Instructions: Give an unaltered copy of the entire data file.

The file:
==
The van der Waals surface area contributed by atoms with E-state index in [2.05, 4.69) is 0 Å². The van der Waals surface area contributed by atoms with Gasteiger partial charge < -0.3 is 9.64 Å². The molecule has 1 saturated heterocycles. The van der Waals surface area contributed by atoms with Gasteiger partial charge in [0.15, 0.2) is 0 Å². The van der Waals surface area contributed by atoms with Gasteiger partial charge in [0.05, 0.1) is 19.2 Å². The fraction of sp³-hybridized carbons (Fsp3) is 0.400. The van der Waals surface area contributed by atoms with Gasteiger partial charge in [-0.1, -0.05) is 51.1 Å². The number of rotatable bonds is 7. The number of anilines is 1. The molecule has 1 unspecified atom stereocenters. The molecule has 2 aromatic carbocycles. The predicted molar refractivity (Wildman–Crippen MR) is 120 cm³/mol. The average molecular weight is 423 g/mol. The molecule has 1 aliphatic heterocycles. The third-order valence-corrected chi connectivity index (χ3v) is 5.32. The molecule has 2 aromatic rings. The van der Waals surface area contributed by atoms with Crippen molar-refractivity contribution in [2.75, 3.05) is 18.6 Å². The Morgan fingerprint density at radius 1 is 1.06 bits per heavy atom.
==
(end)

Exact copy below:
The van der Waals surface area contributed by atoms with E-state index in [2.05, 4.69) is 0 Å². The van der Waals surface area contributed by atoms with Gasteiger partial charge < -0.3 is 9.64 Å². The molecule has 1 saturated heterocycles. The van der Waals surface area contributed by atoms with Gasteiger partial charge in [0.15, 0.2) is 0 Å². The van der Waals surface area contributed by atoms with Gasteiger partial charge in [0.05, 0.1) is 19.2 Å². The fraction of sp³-hybridized carbons (Fsp3) is 0.400. The van der Waals surface area contributed by atoms with Gasteiger partial charge in [-0.1, -0.05) is 51.1 Å². The number of rotatable bonds is 7. The number of anilines is 1. The molecule has 1 unspecified atom stereocenters. The molecule has 2 aromatic carbocycles. The predicted molar refractivity (Wildman–Crippen MR) is 120 cm³/mol. The average molecular weight is 423 g/mol. The molecule has 1 aliphatic heterocycles. The third-order valence-corrected chi connectivity index (χ3v) is 5.32. The molecule has 2 aromatic rings. The van der Waals surface area contributed by atoms with Crippen molar-refractivity contribution in [2.75, 3.05) is 18.6 Å². The Morgan fingerprint density at radius 1 is 1.06 bits per heavy atom.